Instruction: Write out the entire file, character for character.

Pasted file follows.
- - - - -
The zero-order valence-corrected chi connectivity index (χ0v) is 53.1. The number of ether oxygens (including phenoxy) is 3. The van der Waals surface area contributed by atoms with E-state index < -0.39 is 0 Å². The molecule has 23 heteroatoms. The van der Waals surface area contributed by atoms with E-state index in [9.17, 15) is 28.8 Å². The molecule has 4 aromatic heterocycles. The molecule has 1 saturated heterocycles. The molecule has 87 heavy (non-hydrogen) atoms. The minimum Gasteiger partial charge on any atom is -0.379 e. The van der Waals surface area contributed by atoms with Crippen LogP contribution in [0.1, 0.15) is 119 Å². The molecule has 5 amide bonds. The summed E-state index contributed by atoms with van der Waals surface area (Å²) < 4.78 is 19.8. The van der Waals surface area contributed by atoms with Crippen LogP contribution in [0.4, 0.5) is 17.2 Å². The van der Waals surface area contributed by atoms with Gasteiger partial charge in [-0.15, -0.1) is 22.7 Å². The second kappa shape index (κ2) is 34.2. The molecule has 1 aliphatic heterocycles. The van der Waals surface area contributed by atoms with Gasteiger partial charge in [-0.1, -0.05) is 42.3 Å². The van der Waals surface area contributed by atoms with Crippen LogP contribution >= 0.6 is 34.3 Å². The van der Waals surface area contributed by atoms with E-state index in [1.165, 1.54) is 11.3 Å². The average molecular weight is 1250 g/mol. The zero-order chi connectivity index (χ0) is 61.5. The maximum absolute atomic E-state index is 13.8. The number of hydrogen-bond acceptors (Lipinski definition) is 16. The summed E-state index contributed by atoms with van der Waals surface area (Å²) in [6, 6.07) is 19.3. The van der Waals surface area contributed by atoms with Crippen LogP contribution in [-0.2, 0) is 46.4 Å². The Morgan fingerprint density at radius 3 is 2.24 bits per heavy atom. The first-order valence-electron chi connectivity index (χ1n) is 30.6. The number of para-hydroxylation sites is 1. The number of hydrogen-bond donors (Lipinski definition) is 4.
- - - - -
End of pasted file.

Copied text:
The zero-order valence-corrected chi connectivity index (χ0v) is 53.1. The number of ether oxygens (including phenoxy) is 3. The van der Waals surface area contributed by atoms with E-state index < -0.39 is 0 Å². The molecule has 23 heteroatoms. The van der Waals surface area contributed by atoms with E-state index in [9.17, 15) is 28.8 Å². The molecule has 4 aromatic heterocycles. The molecule has 1 saturated heterocycles. The molecule has 87 heavy (non-hydrogen) atoms. The minimum Gasteiger partial charge on any atom is -0.379 e. The van der Waals surface area contributed by atoms with Crippen LogP contribution in [0.1, 0.15) is 119 Å². The molecule has 5 amide bonds. The summed E-state index contributed by atoms with van der Waals surface area (Å²) < 4.78 is 19.8. The van der Waals surface area contributed by atoms with Crippen LogP contribution in [0.4, 0.5) is 17.2 Å². The van der Waals surface area contributed by atoms with Gasteiger partial charge in [-0.15, -0.1) is 22.7 Å². The second kappa shape index (κ2) is 34.2. The molecule has 1 aliphatic heterocycles. The van der Waals surface area contributed by atoms with Gasteiger partial charge in [-0.1, -0.05) is 42.3 Å². The van der Waals surface area contributed by atoms with Crippen LogP contribution >= 0.6 is 34.3 Å². The van der Waals surface area contributed by atoms with E-state index in [1.165, 1.54) is 11.3 Å². The average molecular weight is 1250 g/mol. The zero-order chi connectivity index (χ0) is 61.5. The maximum absolute atomic E-state index is 13.8. The number of hydrogen-bond acceptors (Lipinski definition) is 16. The summed E-state index contributed by atoms with van der Waals surface area (Å²) in [6, 6.07) is 19.3. The van der Waals surface area contributed by atoms with Crippen LogP contribution in [-0.2, 0) is 46.4 Å². The Morgan fingerprint density at radius 3 is 2.24 bits per heavy atom. The first-order valence-electron chi connectivity index (χ1n) is 30.6. The number of para-hydroxylation sites is 1. The number of hydrogen-bond donors (Lipinski definition) is 4.